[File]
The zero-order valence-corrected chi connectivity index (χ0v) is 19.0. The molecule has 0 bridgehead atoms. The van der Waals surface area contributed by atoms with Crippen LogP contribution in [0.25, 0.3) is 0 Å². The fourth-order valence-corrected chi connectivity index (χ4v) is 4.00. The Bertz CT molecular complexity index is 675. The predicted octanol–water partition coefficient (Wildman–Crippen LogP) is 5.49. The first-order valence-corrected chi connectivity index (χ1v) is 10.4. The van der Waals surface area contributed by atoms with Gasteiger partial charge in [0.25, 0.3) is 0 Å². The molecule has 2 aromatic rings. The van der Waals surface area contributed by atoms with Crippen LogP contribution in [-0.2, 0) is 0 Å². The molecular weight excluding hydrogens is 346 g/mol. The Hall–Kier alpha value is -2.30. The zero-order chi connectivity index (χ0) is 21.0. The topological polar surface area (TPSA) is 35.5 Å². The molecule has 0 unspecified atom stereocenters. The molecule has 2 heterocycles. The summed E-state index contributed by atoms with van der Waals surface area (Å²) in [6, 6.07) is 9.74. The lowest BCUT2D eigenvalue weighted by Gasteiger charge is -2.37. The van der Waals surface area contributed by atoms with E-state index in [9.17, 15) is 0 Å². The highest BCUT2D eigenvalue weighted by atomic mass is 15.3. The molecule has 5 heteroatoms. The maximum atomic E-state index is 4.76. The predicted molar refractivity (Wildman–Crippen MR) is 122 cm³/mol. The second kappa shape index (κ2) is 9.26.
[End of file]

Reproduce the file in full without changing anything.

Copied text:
The zero-order valence-corrected chi connectivity index (χ0v) is 19.0. The molecule has 0 bridgehead atoms. The van der Waals surface area contributed by atoms with Crippen LogP contribution in [0.25, 0.3) is 0 Å². The fourth-order valence-corrected chi connectivity index (χ4v) is 4.00. The Bertz CT molecular complexity index is 675. The predicted octanol–water partition coefficient (Wildman–Crippen LogP) is 5.49. The first-order valence-corrected chi connectivity index (χ1v) is 10.4. The van der Waals surface area contributed by atoms with Gasteiger partial charge in [0.25, 0.3) is 0 Å². The molecule has 2 aromatic rings. The van der Waals surface area contributed by atoms with Crippen LogP contribution in [-0.2, 0) is 0 Å². The molecular weight excluding hydrogens is 346 g/mol. The Hall–Kier alpha value is -2.30. The zero-order chi connectivity index (χ0) is 21.0. The topological polar surface area (TPSA) is 35.5 Å². The molecule has 0 unspecified atom stereocenters. The molecule has 2 heterocycles. The summed E-state index contributed by atoms with van der Waals surface area (Å²) in [6, 6.07) is 9.74. The lowest BCUT2D eigenvalue weighted by Gasteiger charge is -2.37. The van der Waals surface area contributed by atoms with E-state index in [9.17, 15) is 0 Å². The highest BCUT2D eigenvalue weighted by atomic mass is 15.3. The molecule has 5 heteroatoms. The maximum atomic E-state index is 4.76. The predicted molar refractivity (Wildman–Crippen MR) is 122 cm³/mol. The second kappa shape index (κ2) is 9.26.